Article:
What Level Three visual design does do is drive customer adoption and retention (which improves revenue) and creates hard-to-breach moats. After we partnered with Andrew Morris, CEO of GreyNoise, on the visualizer redesign, he explained, “Anyone who wants to come and eat our lunch now has to do something at least as good, if not better.” Level Three products look great, feel great, and customers love using them — really love using them. So, those customers need an excellent reason to go elsewhere. 

Thinkst Canary as another example of “top-level” visual design in cybersecurity 

“It will become increasingly obvious that thoughtful design leads to better product adoption, less churn, and – hopefully — better products overall,” Haroon told us. Haroon has over a decade of experience in infosec and is one of the clever minds behind Thinkst Canary — a product that hit $11M ARR in 2021 with one sales guy and zero raised capital.

Canaries look like real devices on a customer’s network and can be deployed as hardware or software. But if they’re accessed, they trigger an alert to let the organization know they might have been compromised.

via https://blog.thinkst.com/2020/10/small-things-done-well.html

Fans rave about Canary, but they don't just part with praise. Customers who have been with Canary from day one have increased their spending (some up to 10x), and a recent Canary Net Promoter Score (NPS) run came in at 80 out of 100. If you’re unfamiliar with NPS, 80 out of 100 may look like a “B-,” but it’s actually a jaw-droppingly high rating. For context, 80 is higher than Apple, Zappos, Costco, and other giants who’ve staked their entire name on delighting customers.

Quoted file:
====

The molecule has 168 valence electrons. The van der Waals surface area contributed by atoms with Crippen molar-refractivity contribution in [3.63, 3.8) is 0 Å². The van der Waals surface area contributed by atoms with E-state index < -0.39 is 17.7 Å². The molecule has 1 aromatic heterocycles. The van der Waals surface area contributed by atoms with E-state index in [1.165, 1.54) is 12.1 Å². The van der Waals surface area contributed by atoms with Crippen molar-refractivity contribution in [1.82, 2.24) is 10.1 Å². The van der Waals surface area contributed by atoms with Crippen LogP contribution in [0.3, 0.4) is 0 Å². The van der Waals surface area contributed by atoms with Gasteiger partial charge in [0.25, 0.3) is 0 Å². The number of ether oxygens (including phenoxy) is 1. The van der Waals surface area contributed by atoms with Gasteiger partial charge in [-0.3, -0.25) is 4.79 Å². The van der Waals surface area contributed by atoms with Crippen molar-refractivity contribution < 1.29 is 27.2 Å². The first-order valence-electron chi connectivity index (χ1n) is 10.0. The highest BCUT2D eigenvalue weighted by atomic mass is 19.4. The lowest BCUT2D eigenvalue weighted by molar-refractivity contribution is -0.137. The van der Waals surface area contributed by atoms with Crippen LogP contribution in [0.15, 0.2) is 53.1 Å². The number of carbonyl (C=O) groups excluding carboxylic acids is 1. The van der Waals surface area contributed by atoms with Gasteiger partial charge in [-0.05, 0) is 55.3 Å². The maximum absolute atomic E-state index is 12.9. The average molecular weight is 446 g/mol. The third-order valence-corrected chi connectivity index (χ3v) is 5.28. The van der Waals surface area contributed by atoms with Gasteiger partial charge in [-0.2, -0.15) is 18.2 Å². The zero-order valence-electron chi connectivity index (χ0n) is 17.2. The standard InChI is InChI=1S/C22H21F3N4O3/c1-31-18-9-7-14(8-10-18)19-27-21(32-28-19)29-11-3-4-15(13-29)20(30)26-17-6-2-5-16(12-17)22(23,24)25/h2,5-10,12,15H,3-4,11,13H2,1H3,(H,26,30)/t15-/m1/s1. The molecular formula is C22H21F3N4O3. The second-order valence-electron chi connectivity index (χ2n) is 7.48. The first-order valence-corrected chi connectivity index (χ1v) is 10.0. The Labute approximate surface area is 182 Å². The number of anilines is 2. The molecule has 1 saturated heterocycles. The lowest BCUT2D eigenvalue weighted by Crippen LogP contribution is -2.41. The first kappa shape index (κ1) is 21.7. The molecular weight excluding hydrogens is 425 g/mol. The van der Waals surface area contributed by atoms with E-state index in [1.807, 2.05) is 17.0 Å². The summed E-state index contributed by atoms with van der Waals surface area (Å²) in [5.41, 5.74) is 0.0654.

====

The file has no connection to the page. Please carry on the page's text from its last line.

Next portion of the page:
Notable Level Three Challenges 

Level Three is worth climbing up to for the potential acquisition, retention, and revenue benefits. But this level has challenges, too. Most notably, maintaining Level Three standards is demanding. “It's much easier to design a Level Three product as a whole at the same time,” Austin explains, “because you think about it at such a holistic level at the beginning.” It’s more challenging to continue doing this at speed as the product grows, expands use cases, and acquires new types of customers.